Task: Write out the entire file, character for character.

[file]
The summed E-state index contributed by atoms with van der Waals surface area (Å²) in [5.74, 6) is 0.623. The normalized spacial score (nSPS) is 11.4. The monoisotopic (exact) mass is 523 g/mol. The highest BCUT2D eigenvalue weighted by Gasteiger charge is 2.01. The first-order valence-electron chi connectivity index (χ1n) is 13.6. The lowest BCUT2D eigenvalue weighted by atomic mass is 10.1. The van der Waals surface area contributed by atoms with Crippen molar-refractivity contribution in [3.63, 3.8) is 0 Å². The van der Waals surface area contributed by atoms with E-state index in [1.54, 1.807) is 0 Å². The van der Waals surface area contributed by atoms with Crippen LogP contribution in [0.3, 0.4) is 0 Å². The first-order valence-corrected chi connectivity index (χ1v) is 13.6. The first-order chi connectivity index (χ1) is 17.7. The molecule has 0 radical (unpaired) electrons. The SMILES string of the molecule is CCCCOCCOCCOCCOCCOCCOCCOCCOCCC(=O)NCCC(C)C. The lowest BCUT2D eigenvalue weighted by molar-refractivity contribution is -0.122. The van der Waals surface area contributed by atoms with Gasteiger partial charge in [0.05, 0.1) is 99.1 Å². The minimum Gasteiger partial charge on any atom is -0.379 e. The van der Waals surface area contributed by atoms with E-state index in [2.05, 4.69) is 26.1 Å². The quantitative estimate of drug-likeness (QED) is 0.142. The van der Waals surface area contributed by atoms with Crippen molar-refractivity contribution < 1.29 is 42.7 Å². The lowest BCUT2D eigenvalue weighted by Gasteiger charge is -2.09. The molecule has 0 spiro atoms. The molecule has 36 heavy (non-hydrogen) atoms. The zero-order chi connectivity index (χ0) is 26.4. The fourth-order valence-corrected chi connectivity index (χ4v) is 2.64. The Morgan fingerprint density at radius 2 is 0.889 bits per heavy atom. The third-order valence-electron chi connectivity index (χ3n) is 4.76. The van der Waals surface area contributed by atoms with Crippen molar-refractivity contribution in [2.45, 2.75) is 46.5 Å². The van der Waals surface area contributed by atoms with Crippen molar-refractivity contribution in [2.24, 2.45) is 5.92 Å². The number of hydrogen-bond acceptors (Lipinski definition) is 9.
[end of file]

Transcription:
The summed E-state index contributed by atoms with van der Waals surface area (Å²) in [5.74, 6) is 0.623. The normalized spacial score (nSPS) is 11.4. The monoisotopic (exact) mass is 523 g/mol. The highest BCUT2D eigenvalue weighted by Gasteiger charge is 2.01. The first-order valence-electron chi connectivity index (χ1n) is 13.6. The lowest BCUT2D eigenvalue weighted by atomic mass is 10.1. The van der Waals surface area contributed by atoms with Crippen molar-refractivity contribution in [3.63, 3.8) is 0 Å². The van der Waals surface area contributed by atoms with E-state index in [1.54, 1.807) is 0 Å². The van der Waals surface area contributed by atoms with Crippen LogP contribution in [0.3, 0.4) is 0 Å². The first-order valence-corrected chi connectivity index (χ1v) is 13.6. The first-order chi connectivity index (χ1) is 17.7. The molecule has 0 radical (unpaired) electrons. The SMILES string of the molecule is CCCCOCCOCCOCCOCCOCCOCCOCCOCCC(=O)NCCC(C)C. The lowest BCUT2D eigenvalue weighted by molar-refractivity contribution is -0.122. The van der Waals surface area contributed by atoms with Gasteiger partial charge in [0.05, 0.1) is 99.1 Å². The minimum Gasteiger partial charge on any atom is -0.379 e. The van der Waals surface area contributed by atoms with E-state index in [2.05, 4.69) is 26.1 Å². The quantitative estimate of drug-likeness (QED) is 0.142. The van der Waals surface area contributed by atoms with Crippen molar-refractivity contribution < 1.29 is 42.7 Å². The lowest BCUT2D eigenvalue weighted by Gasteiger charge is -2.09. The molecule has 0 spiro atoms. The molecule has 36 heavy (non-hydrogen) atoms. The zero-order chi connectivity index (χ0) is 26.4. The fourth-order valence-corrected chi connectivity index (χ4v) is 2.64. The Morgan fingerprint density at radius 2 is 0.889 bits per heavy atom. The third-order valence-electron chi connectivity index (χ3n) is 4.76. The van der Waals surface area contributed by atoms with Crippen molar-refractivity contribution in [2.45, 2.75) is 46.5 Å². The van der Waals surface area contributed by atoms with Crippen molar-refractivity contribution in [2.24, 2.45) is 5.92 Å². The number of hydrogen-bond acceptors (Lipinski definition) is 9.